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An Inside Look at a MOF in Action Print

A unique inside look at how the electronic structure of a highly touted metal–organic framework (MOF) material changes as it adsorbs carbon dioxide gas should help in the design of new and improved MOFs for carbon capture and storage. Mg-MOF-74, which features as its metal component magnesium atoms with open sites for bonding, has emerged as one of the most promising materials for capturing and storing greenhouse gases. Working at ALS Beamline 6.3.1, researchers applied near-edge x-ray absorption fine-structure (NEXAFS) spectroscopy to Mg-MOF-74 samples and obtained what are believed to be the first-ever measurements of chemical and electronic signatures inside of a MOF during gas adsorption.

Groups Team Up
to Mop Up with MOFs

Carbon dioxide gas released during the burning of coal is one of the primary greenhouse gases responsible for exacerbating global climate change. However, with the world's largest estimated recoverable reserves of coal, the United States will continue to rely on coal-burning power plants to generate electricity for the foreseeable future. This presents a pressing need to develop effective and economical means of removing carbon dioxide from flues before it enters the atmosphere. Here, Drisdell et al. demonstrated that NEXAFS spectroscopy done at the ALS is an effective tool for the study of MOFs and gas adsorption.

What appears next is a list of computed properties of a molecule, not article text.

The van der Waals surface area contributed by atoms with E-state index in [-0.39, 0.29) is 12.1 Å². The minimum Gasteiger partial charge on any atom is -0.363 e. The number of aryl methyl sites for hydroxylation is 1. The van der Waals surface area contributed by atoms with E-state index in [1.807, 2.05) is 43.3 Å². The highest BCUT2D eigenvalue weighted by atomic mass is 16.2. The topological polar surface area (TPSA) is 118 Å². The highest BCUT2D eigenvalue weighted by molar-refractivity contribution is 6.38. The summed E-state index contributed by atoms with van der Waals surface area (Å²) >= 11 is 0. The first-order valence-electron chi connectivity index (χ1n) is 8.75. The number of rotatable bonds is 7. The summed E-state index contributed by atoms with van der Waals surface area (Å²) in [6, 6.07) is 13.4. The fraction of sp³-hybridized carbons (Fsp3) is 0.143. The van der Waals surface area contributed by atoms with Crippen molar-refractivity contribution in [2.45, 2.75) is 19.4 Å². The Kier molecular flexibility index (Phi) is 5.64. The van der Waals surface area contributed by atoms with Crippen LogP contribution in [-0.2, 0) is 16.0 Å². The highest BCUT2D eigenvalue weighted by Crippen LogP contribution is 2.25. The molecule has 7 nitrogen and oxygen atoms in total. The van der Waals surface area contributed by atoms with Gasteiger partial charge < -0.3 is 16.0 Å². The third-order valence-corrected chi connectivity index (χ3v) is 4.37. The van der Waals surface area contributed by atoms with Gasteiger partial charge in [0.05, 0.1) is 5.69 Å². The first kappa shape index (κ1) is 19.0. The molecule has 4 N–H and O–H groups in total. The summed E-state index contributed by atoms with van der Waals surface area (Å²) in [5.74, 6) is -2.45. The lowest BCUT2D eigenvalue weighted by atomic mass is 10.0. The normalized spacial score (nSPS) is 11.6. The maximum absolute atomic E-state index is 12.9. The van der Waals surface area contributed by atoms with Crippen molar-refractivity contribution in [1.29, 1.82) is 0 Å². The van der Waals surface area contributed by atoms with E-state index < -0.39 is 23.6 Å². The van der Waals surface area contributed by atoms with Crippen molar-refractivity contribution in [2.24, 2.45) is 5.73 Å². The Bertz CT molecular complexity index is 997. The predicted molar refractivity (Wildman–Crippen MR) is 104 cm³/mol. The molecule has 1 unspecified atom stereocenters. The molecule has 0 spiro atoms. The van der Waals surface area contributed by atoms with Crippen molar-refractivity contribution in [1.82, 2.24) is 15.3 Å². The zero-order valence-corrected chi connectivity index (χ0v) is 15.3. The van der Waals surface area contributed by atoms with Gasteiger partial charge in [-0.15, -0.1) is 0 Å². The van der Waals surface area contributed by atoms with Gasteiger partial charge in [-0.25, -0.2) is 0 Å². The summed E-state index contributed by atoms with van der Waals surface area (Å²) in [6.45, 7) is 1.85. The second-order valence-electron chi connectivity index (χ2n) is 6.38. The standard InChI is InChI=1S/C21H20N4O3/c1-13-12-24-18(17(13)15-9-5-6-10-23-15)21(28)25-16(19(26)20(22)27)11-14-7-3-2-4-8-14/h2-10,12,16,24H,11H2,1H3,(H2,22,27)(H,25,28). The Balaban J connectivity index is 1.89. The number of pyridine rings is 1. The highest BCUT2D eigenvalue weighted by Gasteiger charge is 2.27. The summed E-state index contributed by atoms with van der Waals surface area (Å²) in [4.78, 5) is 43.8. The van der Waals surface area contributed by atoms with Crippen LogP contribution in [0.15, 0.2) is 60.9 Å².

In addition to the ALS, the researchers called upon several other Berkeley Lab resources—the Information Technology Division's "Lawrencium" supercomputer, the Molecular Foundry computing clusters "Nano" and "Vulcan," and the National Energy Research Scientific Computing Center (NERSC)—to help interpret their data. Furthermore, these calculations of electronic properties would not have been possible without prior independent theoretical work and sample synthesis done as part of the DOE Energy Frontier Research Center (EFRC) for Gas Separations Relevant to Clean Energy Technologies. This study is an excellent example of a collaborative team of scientists from different areas working to complete a project that none could have done in isolation.

The porous crystalline structure of Mg-MOF-74 has open metal sites that could enable it to serve as a storage vessel for capturing and containing the carbon dioxide emitted from coal-burning power plants (National Academy of Sciences).

MOFs are molecular systems consisting of metal oxide centers connected by organic "linker" molecules that form a highly porous three-dimensional crystal framework. This microporous crystal structure enables MOFs to serve as storage vessels with a sponge-like capacity for capturing and containing greenhouse gases. When a solvent molecule that was applied during the formation of the MOF is subsequently removed, the result is a MOF with "unsaturated" (open) metal sites that have a strong affinity for carbon dioxide. Such open metal sites preferentially adsorb carbon dioxide over nitrogen or methane due to carbon dioxide's larger quadrupole moment and greater polarizability. The molecular geometry of Mg-MOF-74, in which the (magnesium) metal atoms are centered in the base of a square pyramid with the apex site vacant, is especially selective for carbon dioxide over other greenhouse gases and has an exceptionally large storage capacity.